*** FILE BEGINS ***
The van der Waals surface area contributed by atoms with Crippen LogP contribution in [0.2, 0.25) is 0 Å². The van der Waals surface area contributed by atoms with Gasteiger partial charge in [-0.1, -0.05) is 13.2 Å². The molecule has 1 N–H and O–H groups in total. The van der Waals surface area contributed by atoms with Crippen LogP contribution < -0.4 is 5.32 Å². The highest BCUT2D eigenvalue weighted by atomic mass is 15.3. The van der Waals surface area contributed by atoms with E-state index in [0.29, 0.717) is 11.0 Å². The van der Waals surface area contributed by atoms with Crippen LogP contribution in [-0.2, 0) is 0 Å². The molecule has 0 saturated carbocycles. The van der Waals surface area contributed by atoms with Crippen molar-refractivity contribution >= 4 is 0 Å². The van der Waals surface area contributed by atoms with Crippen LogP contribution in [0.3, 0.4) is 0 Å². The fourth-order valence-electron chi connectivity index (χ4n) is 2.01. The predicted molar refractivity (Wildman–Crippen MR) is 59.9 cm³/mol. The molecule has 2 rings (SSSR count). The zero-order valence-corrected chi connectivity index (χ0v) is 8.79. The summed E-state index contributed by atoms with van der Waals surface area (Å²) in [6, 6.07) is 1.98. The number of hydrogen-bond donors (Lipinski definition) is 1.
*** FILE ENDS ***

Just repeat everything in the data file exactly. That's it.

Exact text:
The van der Waals surface area contributed by atoms with Crippen LogP contribution in [0.2, 0.25) is 0 Å². The van der Waals surface area contributed by atoms with Gasteiger partial charge in [-0.1, -0.05) is 13.2 Å². The molecule has 1 N–H and O–H groups in total. The van der Waals surface area contributed by atoms with Crippen LogP contribution < -0.4 is 5.32 Å². The highest BCUT2D eigenvalue weighted by atomic mass is 15.3. The van der Waals surface area contributed by atoms with E-state index in [0.29, 0.717) is 11.0 Å². The van der Waals surface area contributed by atoms with Crippen LogP contribution in [-0.2, 0) is 0 Å². The molecule has 0 saturated carbocycles. The van der Waals surface area contributed by atoms with Crippen molar-refractivity contribution >= 4 is 0 Å². The van der Waals surface area contributed by atoms with Crippen LogP contribution in [0.3, 0.4) is 0 Å². The fourth-order valence-electron chi connectivity index (χ4n) is 2.01. The predicted molar refractivity (Wildman–Crippen MR) is 59.9 cm³/mol. The molecule has 2 rings (SSSR count). The zero-order valence-corrected chi connectivity index (χ0v) is 8.79. The summed E-state index contributed by atoms with van der Waals surface area (Å²) in [6, 6.07) is 1.98. The number of hydrogen-bond donors (Lipinski definition) is 1.